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IBM breakthrough brings us one step closer to exascale computing, even more intense chess opponents

Darren Murph
December 1, 2010
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The path to exascale computing is a long and windy one, and it's dangerously close to slipping into our shunned bucket of "awesome things that'll never happen." But we'll hand it to IBM -- those guys and gals are working to create a smarter planet, and against our better judgment, we actually think they're onto something here. Scientists at the outfit recently revealed "a new chip technology that integrates electrical and optical devices on the same piece of silicon, enabling computer chips to communicate using pulses of light (instead of electrical signals), resulting in smaller, faster and more power-efficient chips than is possible with conventional technologies." The new tech is labeled CMOS Integrated Silicon Nanophotonics, and if executed properly, it could lead to exaflop-level computing, or computers that could handle one million trillion calculations per second. In other words, your average exascale computer would operate around one thousand times faster than the fastest machine today, and would almost certainly give Garry Kasparov all he could stand. When asked to comment on the advancement, Dr. Yurii A. Vlasov, Manager of the Silicon Nanophotonics Department at IBM Research, nodded and uttered the following quip: "I'm am IBMer, and exascale tomfoolery is what I'm working on."*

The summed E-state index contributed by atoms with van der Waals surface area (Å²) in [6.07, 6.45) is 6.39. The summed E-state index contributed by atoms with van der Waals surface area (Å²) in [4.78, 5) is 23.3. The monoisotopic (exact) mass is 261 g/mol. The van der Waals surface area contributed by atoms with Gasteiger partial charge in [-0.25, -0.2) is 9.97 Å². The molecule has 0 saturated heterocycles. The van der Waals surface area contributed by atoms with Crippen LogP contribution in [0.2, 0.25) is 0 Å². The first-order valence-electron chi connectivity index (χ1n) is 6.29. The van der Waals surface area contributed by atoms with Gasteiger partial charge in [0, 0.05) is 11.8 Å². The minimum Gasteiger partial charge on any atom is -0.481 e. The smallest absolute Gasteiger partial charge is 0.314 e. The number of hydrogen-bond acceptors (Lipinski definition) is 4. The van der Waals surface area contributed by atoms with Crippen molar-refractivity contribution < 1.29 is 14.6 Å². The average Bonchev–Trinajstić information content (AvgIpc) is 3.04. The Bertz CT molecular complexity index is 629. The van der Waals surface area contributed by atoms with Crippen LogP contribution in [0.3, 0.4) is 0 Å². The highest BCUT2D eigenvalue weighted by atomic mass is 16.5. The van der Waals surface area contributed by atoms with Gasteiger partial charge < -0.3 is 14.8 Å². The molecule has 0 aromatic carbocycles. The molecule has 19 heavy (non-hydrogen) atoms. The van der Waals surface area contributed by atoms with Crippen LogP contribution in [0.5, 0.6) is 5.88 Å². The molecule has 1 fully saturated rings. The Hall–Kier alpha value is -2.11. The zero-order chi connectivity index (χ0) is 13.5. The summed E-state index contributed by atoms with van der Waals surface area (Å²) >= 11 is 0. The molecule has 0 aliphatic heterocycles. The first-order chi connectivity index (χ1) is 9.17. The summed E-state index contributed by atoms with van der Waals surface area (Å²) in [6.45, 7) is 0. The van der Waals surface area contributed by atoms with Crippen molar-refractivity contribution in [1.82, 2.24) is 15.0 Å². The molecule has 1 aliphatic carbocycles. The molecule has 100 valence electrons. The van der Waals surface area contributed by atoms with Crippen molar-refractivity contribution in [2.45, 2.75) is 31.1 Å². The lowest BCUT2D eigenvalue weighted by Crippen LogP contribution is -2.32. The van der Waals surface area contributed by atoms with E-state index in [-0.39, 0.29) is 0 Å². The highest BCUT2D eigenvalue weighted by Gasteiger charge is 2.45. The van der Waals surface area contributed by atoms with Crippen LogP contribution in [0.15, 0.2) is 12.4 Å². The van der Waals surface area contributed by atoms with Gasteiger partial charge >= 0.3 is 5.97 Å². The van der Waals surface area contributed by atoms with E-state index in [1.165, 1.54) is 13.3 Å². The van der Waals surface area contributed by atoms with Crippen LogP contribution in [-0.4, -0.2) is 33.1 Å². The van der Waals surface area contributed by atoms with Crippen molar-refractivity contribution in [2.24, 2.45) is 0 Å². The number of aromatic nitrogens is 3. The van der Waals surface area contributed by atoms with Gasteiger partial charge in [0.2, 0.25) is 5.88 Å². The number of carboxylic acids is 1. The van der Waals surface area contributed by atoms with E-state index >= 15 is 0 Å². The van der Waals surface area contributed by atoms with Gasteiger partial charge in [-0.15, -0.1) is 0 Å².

*Not really, but you believed it, didn't you?


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